How to Save on Tickets to Broadway Shows

These seven tips can help you see musicals and plays at a discount.

I still remember the first Broadway musical I ever saw. It was 42nd Street, and I watched it at the St. James Theatre in New York when I was 12. I have no idea how much my parents paid for those tickets, but they probably weren't cheap. I would say they were worth it, though, because it was an experience that will be forever etched in my memory.

My children still talk about the Broadway performance of The Lion King that I took them to see three years ago. And I can tell you for certain that those tickets weren't cheap. I probably could've paid a lot less for those tickets, though, if I had known about the various ways to get them at a discount.

The fact is, you can avoid paying full price for tickets to almost all Broadway shows -- even the hit musical The Book of Mormon. Just follow these tips from Erich Jungwirth, chief operating officer of the Lyric Theatre (formerly Foxwoods Theatre), Broadway's largest theater and home to Spider-Man Turn Off the Dark.

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See shows during Broadway Week. You can get two tickets for the price of one to 19 shows including Jersey Boys, Mamma Mia! and Wicked during Broadway Week, which actually lasts two weeks (Sept. 2-15). Some shows will even offer the discount for up to four weeks, Jungwirth says. This biannual event also happens in January, giving theater-goers another chance to score two-for-one tickets.

Go during the off-season. Summer and the winter holidays are the peak seasons for Broadway, Jungwirth says. So ticket prices are at their highest during these times. To avoid paying top dollar, see shows during the spring and fall. For example, tickets to the popular musical The Lion King cost about $160, on average, in July versus $125 to $140, on average, in September, he says.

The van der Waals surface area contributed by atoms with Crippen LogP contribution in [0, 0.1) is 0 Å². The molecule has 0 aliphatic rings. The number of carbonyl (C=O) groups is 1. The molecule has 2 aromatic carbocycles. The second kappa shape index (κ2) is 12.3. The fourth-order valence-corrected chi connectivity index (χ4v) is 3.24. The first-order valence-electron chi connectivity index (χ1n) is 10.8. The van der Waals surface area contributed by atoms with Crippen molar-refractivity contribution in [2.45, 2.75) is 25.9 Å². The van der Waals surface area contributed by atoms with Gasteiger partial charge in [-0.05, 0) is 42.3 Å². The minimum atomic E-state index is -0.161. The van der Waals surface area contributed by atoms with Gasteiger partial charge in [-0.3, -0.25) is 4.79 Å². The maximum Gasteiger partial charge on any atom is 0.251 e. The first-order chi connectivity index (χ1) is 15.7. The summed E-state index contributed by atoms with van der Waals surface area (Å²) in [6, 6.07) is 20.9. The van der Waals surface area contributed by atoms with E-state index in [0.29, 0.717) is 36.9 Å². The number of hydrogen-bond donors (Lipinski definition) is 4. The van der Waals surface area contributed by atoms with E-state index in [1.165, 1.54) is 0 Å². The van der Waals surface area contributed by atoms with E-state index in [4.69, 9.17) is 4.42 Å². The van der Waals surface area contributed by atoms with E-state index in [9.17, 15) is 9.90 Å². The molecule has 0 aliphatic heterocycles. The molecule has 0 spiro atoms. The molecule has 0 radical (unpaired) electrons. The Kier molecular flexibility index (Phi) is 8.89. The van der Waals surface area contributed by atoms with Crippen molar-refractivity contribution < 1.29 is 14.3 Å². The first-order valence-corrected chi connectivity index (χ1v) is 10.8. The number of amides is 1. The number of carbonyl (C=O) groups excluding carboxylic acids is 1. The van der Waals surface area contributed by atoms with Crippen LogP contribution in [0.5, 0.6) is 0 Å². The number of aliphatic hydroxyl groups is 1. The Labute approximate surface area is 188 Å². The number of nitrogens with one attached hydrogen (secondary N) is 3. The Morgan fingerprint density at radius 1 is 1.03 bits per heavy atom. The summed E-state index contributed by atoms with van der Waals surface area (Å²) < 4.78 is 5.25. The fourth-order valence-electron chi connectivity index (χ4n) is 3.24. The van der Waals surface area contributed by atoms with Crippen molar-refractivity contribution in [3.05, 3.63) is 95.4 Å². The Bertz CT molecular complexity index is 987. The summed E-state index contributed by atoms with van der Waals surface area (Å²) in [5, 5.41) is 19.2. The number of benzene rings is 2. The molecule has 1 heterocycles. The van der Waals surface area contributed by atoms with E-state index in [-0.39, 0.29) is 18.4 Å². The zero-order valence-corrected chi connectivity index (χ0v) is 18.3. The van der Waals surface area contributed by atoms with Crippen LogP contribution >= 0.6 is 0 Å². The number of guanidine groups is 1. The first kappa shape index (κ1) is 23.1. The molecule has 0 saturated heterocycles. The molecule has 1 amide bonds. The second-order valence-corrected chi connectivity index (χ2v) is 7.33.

See a weekday performance. Theaters know that more people want to see shows on weekends, so they can charge more for those performances, Jungwirth says. You'll save about 10% to 15% by seeing a show on a weekday rather than a Friday or Saturday night, he says.

Use discount-ticket sites. shares discount codes that you can use to get up to 50% off tickets purchased online or at the theater box office. also offers discount tickets on select seats at popular Broadway shows.

Buy discounted tickets the day of a show. Some theaters offer extremely discounted tickets the day of a performance. For example, the Lyric Theatre sells rush tickets for just $39 at its box office on the day of Spider-Man Turn Off the Dark performances if there are seats available, Jungwirth says. You must pay in cash, and you can purchase only two tickets (and there's a good chance the seats won't be together). The Eugene O'Neill Theatre has a lottery before each performance of The Book of Mormon. You can enter at the box office two-and-a-half hours before a show. If you win, you can get up to two tickets for just $32 each. If you're not lucky enough to score a deeply discounted ticket directly from a theater, you can buy tickets for Broadway and Off-Broadway shows for 20% to 50% off the day of a performance at TKTS Discount Booths in New York City's Times Square, the South Street Seaport and Brooklyn.

Sign up for Audience Rewards. If you live in or near New York or visit frequently, you can take advantage of Broadway's rewards program called Audience Rewards, which allows members to earn points to save on tickets, get free tickets and get seat upgrades. You can sign up for free at or when purchasing tickets through Ticketmaster and Telecharge. You earn points when you buy tickets, play the Audience Reward trivia game or shop online at

See a touring Broadway show. Nothing quite compares to seeing a show on Broadway, Jungwirth says, but there's a good chance you'll pay less to see that show while it's on tour in cities across the country. For example, tickets to The Book of Mormon performances in Austin, Texas, cost $49 to $139 versus $69 to $299 in New York. So check the Web site of the show you want to see to find out if it's coming to a city near you -- or a city you can visit at a fraction of the cost of a trip to New York.

Cameron Huddleston
Former Online Editor,

Award-winning journalist, speaker, family finance expert, and author of Mom and Dad, We Need to Talk.

Cameron Huddleston wrote the daily "Kip Tips" column for She joined Kiplinger in 2001 after graduating from American University with an MA in economic journalism.